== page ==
Sunday, January 6, 2008

Minnesota's Long Term Care Partnership Program



Longer long-term care, Star Tribune, Dec. 8th, 2007

The Legislature has given Minnesotans an enticing incentive to sign up for long-term care insurance. The new program, called the "Minnesota Long Term Care Insurance Partnership Plan," will give some policyholders a great way to hold onto more of their assets if they ever require extensive long-term care.

Essentially, this new program allows potential Medicaid recipients to retain assets they would otherwise have to spend down or transfer, to the extent that their long term care insurance policy provides coverage.

The demographics of our society and increasing life expectancies dictate that our citizens and their government will soon be faced with enormous financial burdens as a large segment of our population will require long-term care.

However, Government programs and articles like this one may do as much harm as good.

Long Term Care insurance gives policyholders a great way to hold onto more of their assets if they ever require extensive long-term care no matter what the government will, won't, can or can't do in the future.

If you don't have long-term care insurance, and you meet certain maximum asset guidelines, Medicaid will step in to cover the cost of your care.

Even if that were true, at what point does Medicaid step in and with what form of care?

Confusion arises because consumers are not educated as to what constitutes a long term care event and what Medicare and Medicaid covers, and even if they are, it could change at any time as our country faces monumental financial burdens in the not so distant future.

Most claims made on long term care policies are not for care in a nursing home. Medicaid can not be expected to cover anything other than the most severe cases, i.e. nursing home care, in the future if at all. This creates a gap in care between where your policy or assets stop and when Medicaid may kick in.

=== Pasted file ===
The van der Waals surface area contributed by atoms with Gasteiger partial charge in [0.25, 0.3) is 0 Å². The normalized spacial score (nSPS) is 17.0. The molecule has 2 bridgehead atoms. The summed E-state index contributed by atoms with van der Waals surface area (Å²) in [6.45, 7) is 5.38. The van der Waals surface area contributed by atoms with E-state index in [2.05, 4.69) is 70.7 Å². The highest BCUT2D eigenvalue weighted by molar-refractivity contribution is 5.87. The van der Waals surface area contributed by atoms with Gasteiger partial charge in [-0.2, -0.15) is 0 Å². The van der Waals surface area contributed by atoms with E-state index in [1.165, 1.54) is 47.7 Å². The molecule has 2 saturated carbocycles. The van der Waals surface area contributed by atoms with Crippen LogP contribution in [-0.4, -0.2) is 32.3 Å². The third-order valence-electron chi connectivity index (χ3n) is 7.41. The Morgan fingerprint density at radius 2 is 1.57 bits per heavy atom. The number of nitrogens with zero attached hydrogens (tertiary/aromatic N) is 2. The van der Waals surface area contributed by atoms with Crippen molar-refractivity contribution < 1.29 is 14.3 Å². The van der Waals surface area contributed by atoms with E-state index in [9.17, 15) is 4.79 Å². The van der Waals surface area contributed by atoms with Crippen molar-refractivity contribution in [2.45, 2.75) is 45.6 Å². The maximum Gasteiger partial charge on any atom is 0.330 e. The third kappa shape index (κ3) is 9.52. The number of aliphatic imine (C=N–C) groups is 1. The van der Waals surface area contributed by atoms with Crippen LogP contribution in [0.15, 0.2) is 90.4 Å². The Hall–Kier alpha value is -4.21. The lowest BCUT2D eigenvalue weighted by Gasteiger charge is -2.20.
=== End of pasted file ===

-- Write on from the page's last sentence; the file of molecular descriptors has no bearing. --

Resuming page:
Furthermore, from a good friend of mine who is a marketing executive for a long term care insurance company "Partnership policyholder income is not protected from Medicaid and must be paid toward the cost of care (in nursing home or elsewhere if other options exist) with Medicaid paying the difference. This could affect the lifestyle of the other family members depending on this income to maintain their lifestyle."

A long term care "event" occurs and long term care insurance kicks in when a patient is no longer able to perform two of six listed "Activities of Daily Living" (ADL's) or has severe cognitive impairment like Alzheimer's. These ADL's are eating, bathing, dressing, toileting, transferring, and continence.

As you can see, most ADL's have to do with mobility and as you might expect, a person qualifying for care may still live a great many years before needing an assisted living facility or traditional nursing home and yet the government will not step in, if at all, until that point and only if you have exhausted your liquid assets.

As such, there is a large gap between good health and mobility and a full-blown need for care in a facility or nursing home. Furthermore, statistically, care in the home occurs for a much longer period of time than care in a facility.

Statistics depicting the average nursing home stay at 2-3 years in length are misleading as it relates to the entire cost of long term care and the financial planning required to mitigate it. As it covers both in-home and facility-based care, this is where long term care insurance provides great value.

Again, from my colleague "The policyholder may spend his Partnership policy's coverage while still in the community. Since Medicaid pays little or nothing for care in the community, he/she might then be forced to invade principal or go into a nursing home."

Star Tribune: Long-term care insurance is most suitable for people with substantial assets to protect.

...or for those that prefer to receive care in their home and stay together as a family for as long as possible...or for those that choose not to rely on our government and have the means and the personal responsibility to do something about it.

If this new program results in more people buying long term care insurance, that is a good thing.

If it results in more people believing that our government will provide care if someone hasn't planned for their own care, that is a problem...it's not a great option now and certainly won't get any better.

No comments: